A 2021 Kids' Indie Next List Selection
An Amazon Best Book of the Month for March Selection
An Entertainment Weekly Most Anticipated Books of 2021 Selection
A PopSugar Best March 2021 YA Book Selection


With four starred reviews, Angeline Boulley's debut novel, Firekeeper's Daughter, is a groundbreaking YA thriller about a Native teen who must root out the corruption in her community, perfect for readers of Angie Thomas and Tommy Orange.

Eighteen-year-old Daunis Fontaine has never quite fit in, both in her hometown and on the nearby Ojibwe reservation. She dreams of a fresh start at college, but when family tragedy strikes, Daunis puts her future on hold to look after her fragile mother. The only bright spot is meeting Jamie, the charming new recruit on her brother Levi's hockey team.

Yet even as Daunis falls for Jamie, she senses the dashing hockey star is hiding something. Everything comes to light when Daunis witnesses a shocking murder, thrusting her into an FBI investigation of a lethal new drug.

Reluctantly, Daunis agrees to go undercover, drawing on her knowledge of chemistry and Ojibwe traditional medicine to track down the source. But the search for truth is more complicated than Daunis imagined, exposing secrets and old scars. At the same time, she grows concerned with an investigation that seems more focused on punishing the offenders than protecting the victims.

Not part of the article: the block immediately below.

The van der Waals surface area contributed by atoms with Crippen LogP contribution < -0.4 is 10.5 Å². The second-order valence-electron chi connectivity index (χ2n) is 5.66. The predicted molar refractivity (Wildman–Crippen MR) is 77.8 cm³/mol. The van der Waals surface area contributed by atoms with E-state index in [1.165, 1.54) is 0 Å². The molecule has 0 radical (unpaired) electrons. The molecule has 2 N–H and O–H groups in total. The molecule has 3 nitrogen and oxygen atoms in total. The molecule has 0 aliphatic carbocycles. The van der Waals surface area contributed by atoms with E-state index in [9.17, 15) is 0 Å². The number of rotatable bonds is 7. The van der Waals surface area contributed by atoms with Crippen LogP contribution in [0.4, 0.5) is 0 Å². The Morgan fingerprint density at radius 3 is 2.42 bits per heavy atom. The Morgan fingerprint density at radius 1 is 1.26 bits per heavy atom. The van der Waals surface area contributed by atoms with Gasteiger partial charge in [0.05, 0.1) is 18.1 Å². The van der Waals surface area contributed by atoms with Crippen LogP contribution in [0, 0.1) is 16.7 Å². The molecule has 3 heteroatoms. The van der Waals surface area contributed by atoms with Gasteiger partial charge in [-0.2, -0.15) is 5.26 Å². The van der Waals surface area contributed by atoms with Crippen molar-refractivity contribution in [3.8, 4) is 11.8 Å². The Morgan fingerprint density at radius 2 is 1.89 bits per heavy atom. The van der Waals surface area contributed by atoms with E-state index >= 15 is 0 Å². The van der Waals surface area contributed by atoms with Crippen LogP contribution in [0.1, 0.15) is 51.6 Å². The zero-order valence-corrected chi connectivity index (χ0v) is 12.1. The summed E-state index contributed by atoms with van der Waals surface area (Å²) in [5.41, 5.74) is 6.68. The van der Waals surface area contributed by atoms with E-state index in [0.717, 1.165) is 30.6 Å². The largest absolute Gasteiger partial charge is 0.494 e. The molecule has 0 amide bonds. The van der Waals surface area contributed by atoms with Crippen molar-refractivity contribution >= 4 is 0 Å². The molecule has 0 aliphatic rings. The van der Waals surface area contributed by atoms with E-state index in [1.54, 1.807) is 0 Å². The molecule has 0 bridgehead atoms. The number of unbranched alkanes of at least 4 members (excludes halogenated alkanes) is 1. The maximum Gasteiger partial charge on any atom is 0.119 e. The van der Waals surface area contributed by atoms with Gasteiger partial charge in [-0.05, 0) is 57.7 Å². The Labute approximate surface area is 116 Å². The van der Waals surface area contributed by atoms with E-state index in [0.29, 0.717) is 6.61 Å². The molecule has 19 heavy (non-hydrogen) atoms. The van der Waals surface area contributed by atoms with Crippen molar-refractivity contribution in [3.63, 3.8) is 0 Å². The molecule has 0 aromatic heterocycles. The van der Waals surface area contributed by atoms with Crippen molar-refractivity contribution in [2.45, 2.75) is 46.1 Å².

Now, as the deceptions--and deaths--keep growing, Daunis must learn what it means to be a strong Anishinaabe kwe (Ojibwe woman) and how far she'll go for her community, even if it tears apart the only world she's ever known.

Road Allowance Era

- by Katherena Vermette

Young adult softcover $19.95 - Add to Cart
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In Road Allowance Era, Echo's story picks up again when she travels back in time to 1885.

The government has not fulfilled its promise of land for the Métis, and many flee to the Northwest. As part of the fallout from the Northwest Resistance, their advocate and champion Louis Riel is executed. As new legislation corrodes Métis land rights, and unscrupulous land speculators and swindlers take advantage, many Métis settle on road allowances and railway land, often on the fringes of urban centres.